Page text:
As Tumblr's "Boys Clubs" proves on a regular basis, most of the world's powerful groups — whether that's Obama's Cape Cod golf partners, the world's top-earning DJs, the most influential chefs, the International Olympic Committee, etc., — are made up of men (and often older, white men).

Likewise, economic organizations, big banks and policy-making bodies are not even close to the almost 50/50 gender split among younger employees that's now seen in medicine and other professions — let alone women in financial leadership positions. 

But one of those powerful groups, the Federal Reserve, is (probably) about to be run by a lady. Janet Yellen, who has been working just under Ben Bernanke at the Fed as vice chairwoman, is about to step into that position, as long as she is approved by the Senate.  

It's roundly agreed among top economists that she should be. She's "gotten the big calls right," as Justin Wolfers of the Brookings Institution writes on Bloomberg. And John Cassidy at the New Yorker writes, "by dint of her intelligence, her technical expertise, her judgment, her creativity, her work ethic, and her willingness to coöperate with people rather than elbow them aside, she has risen to the top of the one of the most demanding professions there is." She been a favorite for the job since Bernanke announced he would be stepping down. 

And while one day (hopefully in the near future), a woman taking a powerful position such as leading the Fed will be unremarkable, it still is very newsworthy today. Yellen will be the first woman to head the Fed, and the first woman to lead a central bank in a big Western nation. Only Christine Lagarde, who's the director of the International Monetary Fund, comes close as a woman in such a high-ranking position.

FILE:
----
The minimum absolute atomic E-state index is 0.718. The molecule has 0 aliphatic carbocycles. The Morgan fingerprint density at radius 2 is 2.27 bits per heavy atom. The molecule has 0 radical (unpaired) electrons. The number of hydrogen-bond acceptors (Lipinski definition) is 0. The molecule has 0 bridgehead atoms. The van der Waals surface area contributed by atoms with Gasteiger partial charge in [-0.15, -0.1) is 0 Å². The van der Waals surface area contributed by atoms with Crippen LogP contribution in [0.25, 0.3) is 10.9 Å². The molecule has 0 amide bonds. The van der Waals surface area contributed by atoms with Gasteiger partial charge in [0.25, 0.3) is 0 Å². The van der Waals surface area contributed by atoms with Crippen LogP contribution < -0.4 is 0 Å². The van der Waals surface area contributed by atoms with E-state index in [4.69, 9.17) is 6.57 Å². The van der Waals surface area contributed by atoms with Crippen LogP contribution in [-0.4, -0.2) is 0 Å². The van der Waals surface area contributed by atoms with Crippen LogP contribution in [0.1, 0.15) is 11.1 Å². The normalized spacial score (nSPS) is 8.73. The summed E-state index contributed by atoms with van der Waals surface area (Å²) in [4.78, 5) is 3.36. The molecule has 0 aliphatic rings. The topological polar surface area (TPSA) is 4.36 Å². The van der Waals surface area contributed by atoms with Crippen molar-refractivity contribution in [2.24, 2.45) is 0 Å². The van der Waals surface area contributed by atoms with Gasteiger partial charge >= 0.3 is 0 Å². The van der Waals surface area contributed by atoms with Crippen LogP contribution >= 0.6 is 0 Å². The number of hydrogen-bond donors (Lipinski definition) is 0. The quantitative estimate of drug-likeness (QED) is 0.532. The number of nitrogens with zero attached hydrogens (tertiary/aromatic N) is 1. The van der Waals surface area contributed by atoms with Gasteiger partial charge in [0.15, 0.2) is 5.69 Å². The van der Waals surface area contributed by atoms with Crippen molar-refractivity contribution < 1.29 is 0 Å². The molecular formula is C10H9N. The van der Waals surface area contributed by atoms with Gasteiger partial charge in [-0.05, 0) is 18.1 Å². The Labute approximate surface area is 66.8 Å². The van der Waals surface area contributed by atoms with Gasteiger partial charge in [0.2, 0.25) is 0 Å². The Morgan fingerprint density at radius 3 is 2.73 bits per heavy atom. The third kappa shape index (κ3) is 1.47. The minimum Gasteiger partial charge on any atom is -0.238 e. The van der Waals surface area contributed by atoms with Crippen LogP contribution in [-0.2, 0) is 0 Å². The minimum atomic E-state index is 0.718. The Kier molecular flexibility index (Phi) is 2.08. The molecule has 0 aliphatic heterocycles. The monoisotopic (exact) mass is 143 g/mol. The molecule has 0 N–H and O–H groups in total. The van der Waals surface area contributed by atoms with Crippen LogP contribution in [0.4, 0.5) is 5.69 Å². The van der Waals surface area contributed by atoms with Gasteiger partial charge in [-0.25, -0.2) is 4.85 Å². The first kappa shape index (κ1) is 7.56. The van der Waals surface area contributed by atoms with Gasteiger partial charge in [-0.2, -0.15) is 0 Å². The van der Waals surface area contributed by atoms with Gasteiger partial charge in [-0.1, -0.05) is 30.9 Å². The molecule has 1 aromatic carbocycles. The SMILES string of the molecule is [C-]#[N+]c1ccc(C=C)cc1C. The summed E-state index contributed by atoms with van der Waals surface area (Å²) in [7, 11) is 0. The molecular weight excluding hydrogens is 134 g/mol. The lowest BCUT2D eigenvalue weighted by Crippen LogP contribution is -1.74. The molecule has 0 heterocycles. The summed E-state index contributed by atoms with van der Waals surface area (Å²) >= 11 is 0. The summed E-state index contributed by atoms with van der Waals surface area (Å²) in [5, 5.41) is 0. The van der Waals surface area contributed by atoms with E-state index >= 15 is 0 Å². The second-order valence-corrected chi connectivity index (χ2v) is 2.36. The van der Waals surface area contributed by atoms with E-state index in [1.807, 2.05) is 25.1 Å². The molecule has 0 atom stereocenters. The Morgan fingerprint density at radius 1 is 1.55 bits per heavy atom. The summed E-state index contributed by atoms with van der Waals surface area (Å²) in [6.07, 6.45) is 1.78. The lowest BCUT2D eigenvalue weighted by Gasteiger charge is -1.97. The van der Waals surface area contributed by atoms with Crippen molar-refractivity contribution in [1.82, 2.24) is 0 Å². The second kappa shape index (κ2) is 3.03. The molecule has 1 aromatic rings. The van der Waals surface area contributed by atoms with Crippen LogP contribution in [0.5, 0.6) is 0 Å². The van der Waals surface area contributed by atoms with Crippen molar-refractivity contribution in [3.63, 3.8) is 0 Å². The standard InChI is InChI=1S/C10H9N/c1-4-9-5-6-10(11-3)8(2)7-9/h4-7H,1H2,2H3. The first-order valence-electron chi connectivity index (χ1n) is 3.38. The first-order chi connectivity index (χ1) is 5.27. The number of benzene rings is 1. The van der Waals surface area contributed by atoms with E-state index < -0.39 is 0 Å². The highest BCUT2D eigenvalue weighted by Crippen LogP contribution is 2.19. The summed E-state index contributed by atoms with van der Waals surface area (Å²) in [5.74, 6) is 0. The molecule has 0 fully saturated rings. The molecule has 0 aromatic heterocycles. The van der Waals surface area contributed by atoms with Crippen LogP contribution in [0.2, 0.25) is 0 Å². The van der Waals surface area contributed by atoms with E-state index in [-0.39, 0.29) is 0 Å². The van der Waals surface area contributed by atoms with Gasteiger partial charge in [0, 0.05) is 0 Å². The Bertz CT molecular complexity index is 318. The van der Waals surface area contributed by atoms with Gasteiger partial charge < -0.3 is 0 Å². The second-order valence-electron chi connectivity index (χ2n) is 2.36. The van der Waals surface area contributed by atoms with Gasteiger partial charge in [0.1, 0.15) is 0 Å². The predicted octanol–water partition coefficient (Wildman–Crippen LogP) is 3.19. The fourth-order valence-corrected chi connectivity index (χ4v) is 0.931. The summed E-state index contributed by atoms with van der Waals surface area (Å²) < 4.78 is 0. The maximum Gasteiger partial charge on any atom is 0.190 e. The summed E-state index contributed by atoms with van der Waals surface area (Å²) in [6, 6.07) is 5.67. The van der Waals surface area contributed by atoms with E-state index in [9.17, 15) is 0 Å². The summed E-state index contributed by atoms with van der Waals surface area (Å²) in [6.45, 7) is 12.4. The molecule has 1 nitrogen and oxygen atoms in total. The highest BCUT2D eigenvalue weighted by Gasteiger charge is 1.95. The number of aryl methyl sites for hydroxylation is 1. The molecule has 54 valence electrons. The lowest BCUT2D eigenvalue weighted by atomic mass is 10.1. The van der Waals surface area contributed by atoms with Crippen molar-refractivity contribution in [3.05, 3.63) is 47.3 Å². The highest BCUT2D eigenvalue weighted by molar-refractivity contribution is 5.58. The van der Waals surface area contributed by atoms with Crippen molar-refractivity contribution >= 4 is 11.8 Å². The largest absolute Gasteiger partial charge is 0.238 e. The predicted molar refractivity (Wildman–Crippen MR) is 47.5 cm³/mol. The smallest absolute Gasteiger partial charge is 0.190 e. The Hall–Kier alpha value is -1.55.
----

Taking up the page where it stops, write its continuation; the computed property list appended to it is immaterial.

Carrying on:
Who we see in power matters, and the more we see women taking powerful positions, the better for all women. Why? Well, it's hard to say, or even think, women "just aren't good at math" when the chief economist of a major country is a woman. (They aren't, by the way, even though women will believe that they are naturally crummy at math if that's said enough.) And there are subtler messages that are absorbed when a woman is seen on the news for something other than being beautiful or a victim. When women are seen as men are, apart from their sexuality (their looks or lack thereof, their reproductive status, their body parts), they become valued for who they are, instead of what gender they are. And that's good for everyone.

Or, as Wolfers wrote in his column, after he finished praising Yellen as a great choice, “Tonight, I feel reassured that my daughter’s economic future is in good hands. I also plan to tell her that she, too, can grow up to become the most powerful economist in the world.”

The same is obviously true for little girls everywhere. They can (and will) see it with their own eyes as they grow up. They may not be told that they can be whoever they want to be, but they will actually see it. 

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